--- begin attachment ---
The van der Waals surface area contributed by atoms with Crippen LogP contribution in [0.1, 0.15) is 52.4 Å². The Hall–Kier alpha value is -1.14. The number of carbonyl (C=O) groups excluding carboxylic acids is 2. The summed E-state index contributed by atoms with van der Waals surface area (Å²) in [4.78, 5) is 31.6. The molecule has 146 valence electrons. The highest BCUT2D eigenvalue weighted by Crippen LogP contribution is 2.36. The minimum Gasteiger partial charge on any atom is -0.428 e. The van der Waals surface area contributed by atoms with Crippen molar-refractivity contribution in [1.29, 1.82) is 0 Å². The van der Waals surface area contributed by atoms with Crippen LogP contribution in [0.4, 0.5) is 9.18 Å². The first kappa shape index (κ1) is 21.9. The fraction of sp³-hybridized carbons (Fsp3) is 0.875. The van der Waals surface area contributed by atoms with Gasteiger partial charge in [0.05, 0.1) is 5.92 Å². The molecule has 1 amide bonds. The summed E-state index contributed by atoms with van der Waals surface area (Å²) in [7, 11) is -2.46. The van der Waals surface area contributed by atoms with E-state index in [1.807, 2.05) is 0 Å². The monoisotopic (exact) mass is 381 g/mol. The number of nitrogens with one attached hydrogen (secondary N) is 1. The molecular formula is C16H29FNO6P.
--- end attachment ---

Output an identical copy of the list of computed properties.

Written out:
The van der Waals surface area contributed by atoms with Crippen LogP contribution in [0.1, 0.15) is 52.4 Å². The Hall–Kier alpha value is -1.14. The number of carbonyl (C=O) groups excluding carboxylic acids is 2. The summed E-state index contributed by atoms with van der Waals surface area (Å²) in [4.78, 5) is 31.6. The molecule has 146 valence electrons. The highest BCUT2D eigenvalue weighted by Crippen LogP contribution is 2.36. The minimum Gasteiger partial charge on any atom is -0.428 e. The van der Waals surface area contributed by atoms with Crippen molar-refractivity contribution in [1.29, 1.82) is 0 Å². The van der Waals surface area contributed by atoms with Crippen LogP contribution in [0.4, 0.5) is 9.18 Å². The first kappa shape index (κ1) is 21.9. The fraction of sp³-hybridized carbons (Fsp3) is 0.875. The van der Waals surface area contributed by atoms with Gasteiger partial charge in [0.05, 0.1) is 5.92 Å². The molecule has 1 amide bonds. The summed E-state index contributed by atoms with van der Waals surface area (Å²) in [7, 11) is -2.46. The van der Waals surface area contributed by atoms with E-state index in [1.807, 2.05) is 0 Å². The monoisotopic (exact) mass is 381 g/mol. The number of nitrogens with one attached hydrogen (secondary N) is 1. The molecular formula is C16H29FNO6P.